Deputy Minister of Agriculture, Sam-King Brima, said the move is part of government’s drive towards attaining food self-sufficiency.
“The drive here is; if all else fails, the Ministry of Agriculture in partnership with the two ministries should be able to address the gap that they have currently, which stands at 300, 000 metric tons,” Mr Brima told journalist at the weekly government press briefing hosted by the Ministry of Information and Communication.
Explaining the arrangement of the collaboration, the official said each ministry has been allocated part of the 170, 000 hectares of land as their target.
“Because of the current capacity in the Ministry of Youth Affairs, the ministry will have 150, 000 hectares which will be divided in to three: 50,000 hectares every year. Whiles the Ministry of Defense, because of their organization and discipline, they will have 20, 000 hectares in two years. 10,000 hectares first year and another 10,000 hectares the second year,” Braima said.
The collaboration is in line with the mandate of the Ministry of Agriculture and Forestry to stimulate and supports sustainable and diversified production of food crops.
Rice is the staple food in Sierra Leone, but the country hasn’t been able to produce enough to feed itself. Currently, it spends up to US$250 million (Over Le2 trillion) annually to import rice alone. Increase in local production rate will reduce the country’s expenditure on rice.
The cost of a bag of imported rice currently ranges between Le200, 000 (US$20, 000) and Le300, 000 ($30), based on current unofficial exchange rates. In a country where almost 70% of the population cannot afford $2 per day, according to statistics on poverty levels, the situation is desperate for many Sierra Leoneans.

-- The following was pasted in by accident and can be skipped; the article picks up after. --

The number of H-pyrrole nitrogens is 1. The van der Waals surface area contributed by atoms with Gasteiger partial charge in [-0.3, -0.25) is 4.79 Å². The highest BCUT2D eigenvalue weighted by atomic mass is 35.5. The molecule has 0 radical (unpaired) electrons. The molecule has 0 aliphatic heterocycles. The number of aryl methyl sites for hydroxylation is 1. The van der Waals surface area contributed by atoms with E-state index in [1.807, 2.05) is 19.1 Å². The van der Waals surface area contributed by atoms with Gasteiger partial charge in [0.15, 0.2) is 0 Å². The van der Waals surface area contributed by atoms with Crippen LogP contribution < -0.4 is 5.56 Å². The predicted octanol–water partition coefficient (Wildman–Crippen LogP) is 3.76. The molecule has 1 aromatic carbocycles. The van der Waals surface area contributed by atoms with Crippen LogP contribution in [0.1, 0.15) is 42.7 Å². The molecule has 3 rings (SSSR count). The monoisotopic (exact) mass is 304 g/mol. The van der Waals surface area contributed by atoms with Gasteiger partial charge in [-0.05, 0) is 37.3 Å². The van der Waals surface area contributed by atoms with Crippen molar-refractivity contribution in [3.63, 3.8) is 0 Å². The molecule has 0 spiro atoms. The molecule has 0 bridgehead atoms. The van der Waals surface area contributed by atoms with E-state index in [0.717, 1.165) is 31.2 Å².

Last week, whiles opening the 2020 budget hearing, the Minister of Finance, Jacob Jusu Saffa mentioned this project, which he said will be a key part of the government’s program for 2020. He said whiles the government was aiming to make the country food self-sufficient, the program will also create jobs.
“Whiles we will focus on the Human Capital Development, it is imperative for us to create jobs and one sector that employs the youths is agriculture. Our food requirement is about 900 metric tons and we are aiming to produce around 300 metric tons (in the coming years). So, we are targeting the youth and the military as well in selected chiefdoms across the country to produce food,” Saffa told Politico.
Last year the Ministry of Agriculture got 6.6% of the country’s budget. This year it’s clamoring for more.
Brima, who was also present during the opening day of the budget hearing, said the ministry would need Le435 billion for investment and Le150 billion for recurrent expenditures.
It is not clear though whether the ministry will get that much. But Mr Saffa hinted that there will be a significant increase on the allocation to agriculture.
He said: “I am not very clear yet, we are still playing with the figures. But it is going to be substantial (raise). There will be an increase from last year’s allocation.”
Like always, allocations to ministries can only have the necessary impact if the funds are available on time. Brima pleaded with the Finance ministry to disburse their budget on time, whatever they end up allocated.
“We encourage the ministry of finance to at least from 2020 not only make fabulous allocation, but also timely disbursement”, he said.